Good Evening
Good Evening

Editorial: Only Albany can end tyranny of arbitration

The New York State Capitol in Albany.

The New York State Capitol in Albany. Credit: Getty Images

When it comes to out-of-control contracts for public employees, taxpayers put too much blame on local officials and not enough pressure on the state-level politicians who can really fix the situation and stand up for New Yorkers.

On Long Island the toughest contracts to negotiate are those for law enforcement employees. This is because by state law, they can automatically get binding arbitration if they fail to reach deals with county, town, city or village officials.

Only in Albany can binding arbitration be unbound.

The law was enacted in 1974 to placate police and firefighters, who, for public safety reasons, cannot legally strike. That right to binding arbitration was due to expire in 2013. Gov. Andrew M. Cuomo and some legislators talked about letting it run out this past June -- or at least reining it in. But politicians succumbed to pressure from unions and the right was renewed for three years.

On Long Island, cops who've long benefited from mandatory arbitration often make base pay around $110,000 and tens of thousands more in overtime. They also get as many as 70 paid days off a year and stellar benefits.

Right now, Suffolk County Executive Steve Bellone is receiving heavy criticism because the agreements he recently inked with the Police Benevolent Association and detectives and superior officers unions will cost the county $372 million more by the time the new agreements run out in 2018.

Still, it's unlikely the county could have done much better -- and it could have done worse if the contracts had gone to arbitration, which is barnacled with precedents and arbitrators who favor the unions. That's been the case for 20 years, during which the average pay raise for Suffolk cops, reached through arbitration, was 4.24 percent per year.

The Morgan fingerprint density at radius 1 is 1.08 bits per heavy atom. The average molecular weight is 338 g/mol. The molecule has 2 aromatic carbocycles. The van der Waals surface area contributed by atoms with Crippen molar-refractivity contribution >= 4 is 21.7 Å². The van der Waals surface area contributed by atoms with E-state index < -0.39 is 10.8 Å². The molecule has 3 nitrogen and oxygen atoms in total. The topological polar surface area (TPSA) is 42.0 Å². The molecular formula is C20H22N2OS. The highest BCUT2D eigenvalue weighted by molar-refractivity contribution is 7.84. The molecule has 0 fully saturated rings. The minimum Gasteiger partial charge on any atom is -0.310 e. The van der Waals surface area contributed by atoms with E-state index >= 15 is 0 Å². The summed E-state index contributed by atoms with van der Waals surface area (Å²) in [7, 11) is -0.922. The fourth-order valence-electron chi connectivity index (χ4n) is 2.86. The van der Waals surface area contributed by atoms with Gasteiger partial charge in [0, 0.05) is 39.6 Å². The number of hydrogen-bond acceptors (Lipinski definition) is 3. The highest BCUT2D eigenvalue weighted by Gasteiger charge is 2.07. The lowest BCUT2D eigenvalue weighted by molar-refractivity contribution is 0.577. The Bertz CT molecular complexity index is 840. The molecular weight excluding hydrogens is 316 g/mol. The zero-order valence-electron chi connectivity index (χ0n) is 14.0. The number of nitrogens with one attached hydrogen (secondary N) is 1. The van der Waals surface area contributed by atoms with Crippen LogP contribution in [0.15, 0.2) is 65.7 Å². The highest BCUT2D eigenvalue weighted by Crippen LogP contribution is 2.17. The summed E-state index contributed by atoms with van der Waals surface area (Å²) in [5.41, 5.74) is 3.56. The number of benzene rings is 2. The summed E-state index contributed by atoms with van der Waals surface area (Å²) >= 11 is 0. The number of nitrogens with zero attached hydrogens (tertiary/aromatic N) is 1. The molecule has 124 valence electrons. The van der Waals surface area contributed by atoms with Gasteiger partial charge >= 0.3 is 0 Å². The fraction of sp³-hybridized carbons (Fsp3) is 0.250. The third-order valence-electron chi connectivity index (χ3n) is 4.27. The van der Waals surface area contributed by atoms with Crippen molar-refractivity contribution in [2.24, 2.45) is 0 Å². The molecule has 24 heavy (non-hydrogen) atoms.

Bellone got savings in the new contracts he almost certainly would not have won in arbitration. The deals also helped the county avoid as much as $43 million in retroactive pay increases that arbitrators, based on the system's track record, likely would have awarded.

In Nassau, the county is in a control period imposed by the Nassau Interim Finance Authority, and union wages are frozen. Part of the reason for Nassau's annual deficit of about $100 million is the generous pay and benefits packages of police officers. Union and county officials are trying to negotiate new contracts that would lift the freeze, but haven't found a compromise to satisfy both the unions and the fiscal realities.

The situation filters down to communities.

In Amityville, more than 40 percent of the village's budget goes to its 24 police officers, 20 of whom made more than $150,000 last year. Officials want to renegotiate to get policing costs way down, but the union shows no interest in talking. The consequence could be huge tax increases, creation of a financial control board -- or bankruptcy. Maybe Amityville should declare bankruptcy. Maybe if Nassau had declared bankruptcy years ago, instead of getting bailed out by the state and being given NIFA, mandatory arbitration would be gone.

There's a tendency to blame county executives and legislators for giving sweet deals to workers, and there were some mutually agreed-to contracts reached by negotiation in which each side scratched the other's back. But consistent wins by organized labor in arbitration have make it all but impossible to deny big gains for the unions.

A 2013 arbitration ruling increased base pay for Nassau district attorney investigators by 40 percent, from an average of $86,400 per year to $121,000, and was retroactive for two years. The hike came even though most of the 42 investigators were retired police officers collecting state pensions, and 30 of them needed waivers to hold these jobs while collecting pensions.

It's time to pass some blame for unaffordable contracts to state legislators, who are running this year, because they're the only ones, along with the governor, who can break the cycle.